• Stool should be removed from litter boxes daily, if possible. Litter boxes can be cleaned with a bleach solution (one cup of chlorine bleach in one gallon of water) to facilitate removal of eggs. Rinse the litterbox thoroughly to remove all bleach since it is toxic to cats. Surfaces that may be contaminated with roundworm eggs can also be treated with this bleach solution. This solution makes the eggs easier to rinse away but does not kill the eggs. Always wash your hands after handling litterbox material.
  • Appropriate disposal of cat and dog feces, especially from yards and playgrounds, is important. Roundworm eggs may remain viable in the environment for long periods unless they are exposed to direct sunlight or very dry conditions.
  • Strict hygiene is especially important for children. Do not allow children to play in potentially contaminated environments. Be mindful of the risk that public parks and non-covered sandboxes pose. Even though stool may not be visible, roundworm eggs may be present. Sandboxes that have fitted covers are popular and help prevent infection of children with roundworms.
  • Contact your animal control officials when homeless animals are found.

Are roundworms a danger to my family or me?

Roundworms can be a health risk for humans. The most common source of human infection is by ingesting eggs that have come from soil contaminated with cat (or dog) feces.

"In suitable environments, the eggs may remain infective to humans and cats for years."

As many as 10,000 cases of roundworm infection in humans have been reported in one year in the United States. Children are at an increased risk for health problems should they become infected. A variety of organs, including the eyes, may be affected as the larvae migrate through the body. In suitable environments, the eggs may remain infective to humans and cats for years.

Related Tags

adult, adults, anthelmintic, bleach, cases, cats, children, clinical, contaminated, debilitated, dewormed, deworming, diagnosed, distinctive, easily, environments, examination, fecal, feces, host, hosts, immature, important, infected, infection, infective, intestinal, intestine, kittens, larvae, litter, litterbox, mature, medication, microscope, migrate, older, parasites, paratenic, pregnancy, prevent, re-infection, recognized, remain, remove, rinse, risk, rodents, roundworm, roundworms, stool, toxic, treatment, treatments, worms

Looking to learn more?

We also offer free, instant access to over 1,500 related articles on your pet's health including preventive medicine, common and not so common diseases, and even informative case studies. We encourage you to read any of these popular articles below or search our extensive pet health library.

Most Popular Articles

About our approach to exceptional pet health care

At VCA Animal Hospitals, our veterinarians take you and your pet's health seriously. With over 600 hospitals and 1,800 fully qualified, dedicated and compassionate veterinarians, we strive to give your pet the very best in medical care. We understand your pet is an extension of you, and appreciate the opportunity to share in providing exceptional pet care and quality of life.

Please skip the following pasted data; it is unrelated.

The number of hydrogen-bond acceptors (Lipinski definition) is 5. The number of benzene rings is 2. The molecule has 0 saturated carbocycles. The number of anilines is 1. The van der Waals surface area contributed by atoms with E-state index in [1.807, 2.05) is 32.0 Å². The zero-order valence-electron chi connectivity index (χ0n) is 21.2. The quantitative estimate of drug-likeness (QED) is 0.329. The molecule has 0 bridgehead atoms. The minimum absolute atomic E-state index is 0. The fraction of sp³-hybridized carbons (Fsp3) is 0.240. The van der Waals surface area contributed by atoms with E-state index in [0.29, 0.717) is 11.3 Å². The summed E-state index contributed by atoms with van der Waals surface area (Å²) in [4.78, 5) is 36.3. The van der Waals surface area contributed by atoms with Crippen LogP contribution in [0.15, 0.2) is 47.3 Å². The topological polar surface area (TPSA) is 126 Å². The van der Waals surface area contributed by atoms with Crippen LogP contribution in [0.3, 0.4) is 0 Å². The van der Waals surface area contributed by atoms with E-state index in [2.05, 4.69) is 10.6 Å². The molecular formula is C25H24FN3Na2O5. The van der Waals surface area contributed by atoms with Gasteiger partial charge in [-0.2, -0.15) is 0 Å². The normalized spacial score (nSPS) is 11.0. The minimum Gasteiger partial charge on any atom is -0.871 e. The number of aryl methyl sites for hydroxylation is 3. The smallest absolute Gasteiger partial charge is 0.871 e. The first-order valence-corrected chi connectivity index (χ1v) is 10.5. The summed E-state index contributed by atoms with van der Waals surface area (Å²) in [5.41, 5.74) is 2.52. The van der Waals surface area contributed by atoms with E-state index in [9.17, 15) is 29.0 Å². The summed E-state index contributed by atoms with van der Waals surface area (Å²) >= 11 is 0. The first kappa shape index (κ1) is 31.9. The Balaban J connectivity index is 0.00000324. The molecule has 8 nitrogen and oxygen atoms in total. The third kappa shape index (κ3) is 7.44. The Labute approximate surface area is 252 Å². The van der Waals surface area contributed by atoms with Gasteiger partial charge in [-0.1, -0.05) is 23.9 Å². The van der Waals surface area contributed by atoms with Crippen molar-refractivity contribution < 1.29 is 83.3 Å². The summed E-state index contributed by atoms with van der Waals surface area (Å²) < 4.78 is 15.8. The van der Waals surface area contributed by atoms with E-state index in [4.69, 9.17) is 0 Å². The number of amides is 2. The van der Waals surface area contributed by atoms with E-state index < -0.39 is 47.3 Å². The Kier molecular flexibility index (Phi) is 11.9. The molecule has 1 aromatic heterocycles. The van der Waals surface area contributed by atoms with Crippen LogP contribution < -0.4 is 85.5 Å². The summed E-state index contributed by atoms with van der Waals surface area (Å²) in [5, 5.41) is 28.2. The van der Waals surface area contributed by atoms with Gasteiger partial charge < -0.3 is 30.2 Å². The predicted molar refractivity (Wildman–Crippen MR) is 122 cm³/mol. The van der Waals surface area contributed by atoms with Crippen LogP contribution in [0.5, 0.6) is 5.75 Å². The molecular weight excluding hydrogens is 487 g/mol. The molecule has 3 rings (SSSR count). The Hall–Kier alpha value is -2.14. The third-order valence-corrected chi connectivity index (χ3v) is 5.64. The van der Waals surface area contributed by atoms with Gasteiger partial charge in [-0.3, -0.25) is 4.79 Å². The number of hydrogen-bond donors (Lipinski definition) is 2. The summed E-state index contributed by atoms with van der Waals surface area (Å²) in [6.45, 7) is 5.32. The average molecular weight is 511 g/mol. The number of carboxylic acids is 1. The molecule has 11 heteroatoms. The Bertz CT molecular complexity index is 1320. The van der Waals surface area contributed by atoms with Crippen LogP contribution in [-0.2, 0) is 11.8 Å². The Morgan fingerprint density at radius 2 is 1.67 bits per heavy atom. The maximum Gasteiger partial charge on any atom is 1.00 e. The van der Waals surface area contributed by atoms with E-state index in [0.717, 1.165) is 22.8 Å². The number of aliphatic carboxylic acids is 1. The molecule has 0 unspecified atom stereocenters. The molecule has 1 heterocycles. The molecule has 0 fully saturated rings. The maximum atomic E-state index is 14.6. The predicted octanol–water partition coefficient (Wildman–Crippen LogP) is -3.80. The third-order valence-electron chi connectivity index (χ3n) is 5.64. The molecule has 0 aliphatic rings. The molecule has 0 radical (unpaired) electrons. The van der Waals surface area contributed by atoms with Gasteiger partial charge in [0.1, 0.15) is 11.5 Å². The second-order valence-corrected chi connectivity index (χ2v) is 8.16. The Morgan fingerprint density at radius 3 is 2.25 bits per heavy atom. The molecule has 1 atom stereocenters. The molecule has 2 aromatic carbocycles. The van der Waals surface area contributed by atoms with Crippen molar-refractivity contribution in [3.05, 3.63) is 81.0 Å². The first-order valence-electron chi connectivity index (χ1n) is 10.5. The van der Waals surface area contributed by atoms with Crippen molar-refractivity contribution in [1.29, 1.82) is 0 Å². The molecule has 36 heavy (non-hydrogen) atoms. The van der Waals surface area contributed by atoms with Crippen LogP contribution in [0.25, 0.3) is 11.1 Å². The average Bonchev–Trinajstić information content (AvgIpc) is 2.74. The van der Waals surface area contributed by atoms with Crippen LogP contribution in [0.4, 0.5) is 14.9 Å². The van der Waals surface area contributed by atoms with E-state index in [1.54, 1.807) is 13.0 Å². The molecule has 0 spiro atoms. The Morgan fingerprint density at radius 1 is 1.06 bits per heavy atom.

* Free initial health exam for new clients only. Not to be combined with any other offer. Not good toward boarding, grooming, prescription and non-prescription medication, and retail items. Not good toward emergency and/or specialty veterinary services. Coupon good for up to two pets (dogs or cats only) per household. Redeemable only at a general practice VCA Animal Hospital. For pet owners who are aged 18 and older.

If you are a new client, you can get a free first exam* on your first visit.

Free First Exam

Get to know us by visiting one of our neighborhood hospitals.

Locate a Hospital
CLOSE CLOSE

General Practice

We have over 540 animal hospitals in 41 states that are staffed by more than 2,000 fully qualified, dedicated and compassionate veterinarians, with more than 200 being board-certified specialists. The nationwide VCA family of general practice hospitals give your pet the very best in medical care, providing a full range of general medical and surgical services as well as specialized treatments*: Wellness, Spay/neuter, Advanced diagnostic services (MRI/CT Scan), Internal medicine, Oncology, Ophthalmology, Dermatology, Cardiology, Neurology, Boarding, Grooming

*services may vary by location.

Our family of pet hospitals stands out by delivering the greatest resources in order provide the highest quality care available for your pets. By maintaining the highest standards of pet health care available anywhere, we emphasize prevention as well as healing. We provide continuing education programs to our doctors and staff and promote the open exchange of professional knowledge and expertise. And finally, we have established a consistent program of procedures and techniques, proven to be the most effective in keeping pets healthy.

Find a VCA General Care Animal Hospital near you:

 

See all VCA Animal Hospitals >

CLOSE CLOSE

Specialty Care

Sometimes sick or injured pets need the care of a veterinary medical specialist. When that happens, VCA specialty hospitals work closely with the general practitioner veterinarians who refer cases to us in order to provide seamless veterinary care to your pet. When your pet is facing any kind of serious illness or injury, our specialty referral hospitals will provide the compassionate and expert care your beloved pet needs.

Our goal is to make sure that when you and your pet are in need that you have access to board certified specialists who are up to date on the very latest developments in their field. In our state of the art hospitals, our specialists also have access to the most sophisticated diagnostic and treatment tools and techniques from ultrasonography and endoscopy to CAT scans and even MRI.

We have twenty-eight specialty hospitals across the US so there may be one near you. Our specialized services include: cardiology, critical care, dentistry, dermatology, internal medicine, neurology, oncology, ophthalmology, radiology and surgery.

Find a VCA Specialty Care Animal Hospital near you:

 

See all VCA Animal Hospitals >

CLOSE CLOSE

Emergency Care

In case of emergency, please call us immediately. If it is after hours, check with a local animal hospital emergency clinic.

CLOSE CLOSE